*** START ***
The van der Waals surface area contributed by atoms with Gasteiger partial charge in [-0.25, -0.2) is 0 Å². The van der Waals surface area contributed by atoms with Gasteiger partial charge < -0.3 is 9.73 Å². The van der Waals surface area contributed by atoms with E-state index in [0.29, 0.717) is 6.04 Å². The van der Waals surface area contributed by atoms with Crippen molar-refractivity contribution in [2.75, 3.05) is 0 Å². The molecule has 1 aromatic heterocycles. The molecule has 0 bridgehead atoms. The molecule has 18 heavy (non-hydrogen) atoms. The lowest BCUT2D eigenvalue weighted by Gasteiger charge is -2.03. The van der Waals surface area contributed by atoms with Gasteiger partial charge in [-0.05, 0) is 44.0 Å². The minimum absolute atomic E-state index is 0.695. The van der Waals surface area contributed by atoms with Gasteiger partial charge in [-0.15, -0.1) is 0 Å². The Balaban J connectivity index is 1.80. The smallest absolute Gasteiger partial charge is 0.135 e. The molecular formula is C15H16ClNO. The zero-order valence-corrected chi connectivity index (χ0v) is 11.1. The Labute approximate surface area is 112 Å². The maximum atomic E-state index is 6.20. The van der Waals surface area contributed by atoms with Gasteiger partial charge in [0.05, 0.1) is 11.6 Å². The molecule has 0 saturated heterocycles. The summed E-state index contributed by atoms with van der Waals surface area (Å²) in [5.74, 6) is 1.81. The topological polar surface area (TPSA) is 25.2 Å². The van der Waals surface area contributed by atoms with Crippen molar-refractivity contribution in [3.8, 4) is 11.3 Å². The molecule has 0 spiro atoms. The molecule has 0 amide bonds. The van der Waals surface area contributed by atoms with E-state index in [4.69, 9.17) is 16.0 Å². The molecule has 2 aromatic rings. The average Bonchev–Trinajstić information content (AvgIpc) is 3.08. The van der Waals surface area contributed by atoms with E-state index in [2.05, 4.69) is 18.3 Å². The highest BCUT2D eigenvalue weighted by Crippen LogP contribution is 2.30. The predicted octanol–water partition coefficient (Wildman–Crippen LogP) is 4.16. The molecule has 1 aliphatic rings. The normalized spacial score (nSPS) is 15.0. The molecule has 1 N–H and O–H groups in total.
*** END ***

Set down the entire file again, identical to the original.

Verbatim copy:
The van der Waals surface area contributed by atoms with Gasteiger partial charge in [-0.25, -0.2) is 0 Å². The van der Waals surface area contributed by atoms with Gasteiger partial charge < -0.3 is 9.73 Å². The van der Waals surface area contributed by atoms with E-state index in [0.29, 0.717) is 6.04 Å². The van der Waals surface area contributed by atoms with Crippen molar-refractivity contribution in [2.75, 3.05) is 0 Å². The molecule has 1 aromatic heterocycles. The molecule has 0 bridgehead atoms. The molecule has 18 heavy (non-hydrogen) atoms. The lowest BCUT2D eigenvalue weighted by Gasteiger charge is -2.03. The van der Waals surface area contributed by atoms with Gasteiger partial charge in [-0.05, 0) is 44.0 Å². The minimum absolute atomic E-state index is 0.695. The van der Waals surface area contributed by atoms with Gasteiger partial charge in [-0.15, -0.1) is 0 Å². The Balaban J connectivity index is 1.80. The smallest absolute Gasteiger partial charge is 0.135 e. The molecular formula is C15H16ClNO. The zero-order valence-corrected chi connectivity index (χ0v) is 11.1. The Labute approximate surface area is 112 Å². The maximum atomic E-state index is 6.20. The van der Waals surface area contributed by atoms with Gasteiger partial charge in [0.05, 0.1) is 11.6 Å². The molecule has 0 saturated heterocycles. The summed E-state index contributed by atoms with van der Waals surface area (Å²) in [5.74, 6) is 1.81. The topological polar surface area (TPSA) is 25.2 Å². The van der Waals surface area contributed by atoms with Crippen molar-refractivity contribution in [3.8, 4) is 11.3 Å². The molecule has 0 spiro atoms. The molecule has 0 amide bonds. The van der Waals surface area contributed by atoms with E-state index in [4.69, 9.17) is 16.0 Å². The molecule has 2 aromatic rings. The average Bonchev–Trinajstić information content (AvgIpc) is 3.08. The van der Waals surface area contributed by atoms with E-state index in [2.05, 4.69) is 18.3 Å². The highest BCUT2D eigenvalue weighted by Crippen LogP contribution is 2.30. The predicted octanol–water partition coefficient (Wildman–Crippen LogP) is 4.16. The molecule has 1 aliphatic rings. The normalized spacial score (nSPS) is 15.0. The molecule has 1 N–H and O–H groups in total.